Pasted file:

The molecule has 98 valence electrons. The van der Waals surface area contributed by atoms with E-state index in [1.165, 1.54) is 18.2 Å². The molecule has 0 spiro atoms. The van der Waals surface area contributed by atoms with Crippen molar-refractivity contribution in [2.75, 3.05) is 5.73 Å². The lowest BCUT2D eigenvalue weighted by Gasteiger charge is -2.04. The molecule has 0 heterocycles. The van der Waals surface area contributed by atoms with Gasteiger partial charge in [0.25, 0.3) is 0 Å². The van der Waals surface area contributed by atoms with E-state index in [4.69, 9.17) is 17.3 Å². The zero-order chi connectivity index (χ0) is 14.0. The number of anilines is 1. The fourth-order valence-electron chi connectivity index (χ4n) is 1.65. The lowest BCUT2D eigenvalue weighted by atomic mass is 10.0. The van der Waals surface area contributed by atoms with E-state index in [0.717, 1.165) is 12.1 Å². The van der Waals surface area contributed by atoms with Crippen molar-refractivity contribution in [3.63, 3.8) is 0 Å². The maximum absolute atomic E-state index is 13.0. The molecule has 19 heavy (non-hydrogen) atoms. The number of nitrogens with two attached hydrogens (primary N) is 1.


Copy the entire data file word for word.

The molecule has 98 valence electrons. The van der Waals surface area contributed by atoms with E-state index in [1.165, 1.54) is 18.2 Å². The molecule has 0 spiro atoms. The van der Waals surface area contributed by atoms with Crippen molar-refractivity contribution in [2.75, 3.05) is 5.73 Å². The lowest BCUT2D eigenvalue weighted by Gasteiger charge is -2.04. The molecule has 0 heterocycles. The van der Waals surface area contributed by atoms with Gasteiger partial charge in [0.25, 0.3) is 0 Å². The van der Waals surface area contributed by atoms with E-state index in [4.69, 9.17) is 17.3 Å². The zero-order chi connectivity index (χ0) is 14.0. The number of anilines is 1. The fourth-order valence-electron chi connectivity index (χ4n) is 1.65. The lowest BCUT2D eigenvalue weighted by atomic mass is 10.0. The van der Waals surface area contributed by atoms with E-state index in [0.717, 1.165) is 12.1 Å². The van der Waals surface area contributed by atoms with Crippen molar-refractivity contribution in [3.63, 3.8) is 0 Å². The maximum absolute atomic E-state index is 13.0. The molecule has 19 heavy (non-hydrogen) atoms. The number of nitrogens with two attached hydrogens (primary N) is 1.